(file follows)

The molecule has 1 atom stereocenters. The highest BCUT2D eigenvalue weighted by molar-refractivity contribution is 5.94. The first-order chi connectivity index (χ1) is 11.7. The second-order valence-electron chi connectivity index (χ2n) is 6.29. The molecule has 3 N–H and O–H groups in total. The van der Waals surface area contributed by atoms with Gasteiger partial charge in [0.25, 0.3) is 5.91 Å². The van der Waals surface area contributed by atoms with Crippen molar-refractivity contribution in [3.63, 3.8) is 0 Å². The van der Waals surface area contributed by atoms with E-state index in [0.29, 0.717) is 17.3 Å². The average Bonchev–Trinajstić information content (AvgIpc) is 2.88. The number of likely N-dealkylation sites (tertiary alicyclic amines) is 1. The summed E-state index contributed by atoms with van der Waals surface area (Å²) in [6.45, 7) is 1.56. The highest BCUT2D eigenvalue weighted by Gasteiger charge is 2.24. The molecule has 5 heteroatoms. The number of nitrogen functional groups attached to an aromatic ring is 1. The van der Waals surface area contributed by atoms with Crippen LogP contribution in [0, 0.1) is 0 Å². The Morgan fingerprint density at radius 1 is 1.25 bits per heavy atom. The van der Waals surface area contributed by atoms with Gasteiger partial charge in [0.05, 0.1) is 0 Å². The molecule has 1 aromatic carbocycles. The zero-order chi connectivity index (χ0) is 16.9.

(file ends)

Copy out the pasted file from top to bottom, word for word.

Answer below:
The molecule has 1 atom stereocenters. The highest BCUT2D eigenvalue weighted by molar-refractivity contribution is 5.94. The first-order chi connectivity index (χ1) is 11.7. The second-order valence-electron chi connectivity index (χ2n) is 6.29. The molecule has 3 N–H and O–H groups in total. The van der Waals surface area contributed by atoms with Gasteiger partial charge in [0.25, 0.3) is 5.91 Å². The van der Waals surface area contributed by atoms with Crippen molar-refractivity contribution in [3.63, 3.8) is 0 Å². The van der Waals surface area contributed by atoms with E-state index in [0.29, 0.717) is 17.3 Å². The average Bonchev–Trinajstić information content (AvgIpc) is 2.88. The number of likely N-dealkylation sites (tertiary alicyclic amines) is 1. The summed E-state index contributed by atoms with van der Waals surface area (Å²) in [6.45, 7) is 1.56. The highest BCUT2D eigenvalue weighted by Gasteiger charge is 2.24. The molecule has 5 heteroatoms. The number of nitrogen functional groups attached to an aromatic ring is 1. The van der Waals surface area contributed by atoms with Crippen LogP contribution in [0, 0.1) is 0 Å². The Morgan fingerprint density at radius 1 is 1.25 bits per heavy atom. The van der Waals surface area contributed by atoms with Gasteiger partial charge in [0.05, 0.1) is 0 Å². The molecule has 1 aromatic carbocycles. The zero-order chi connectivity index (χ0) is 16.9.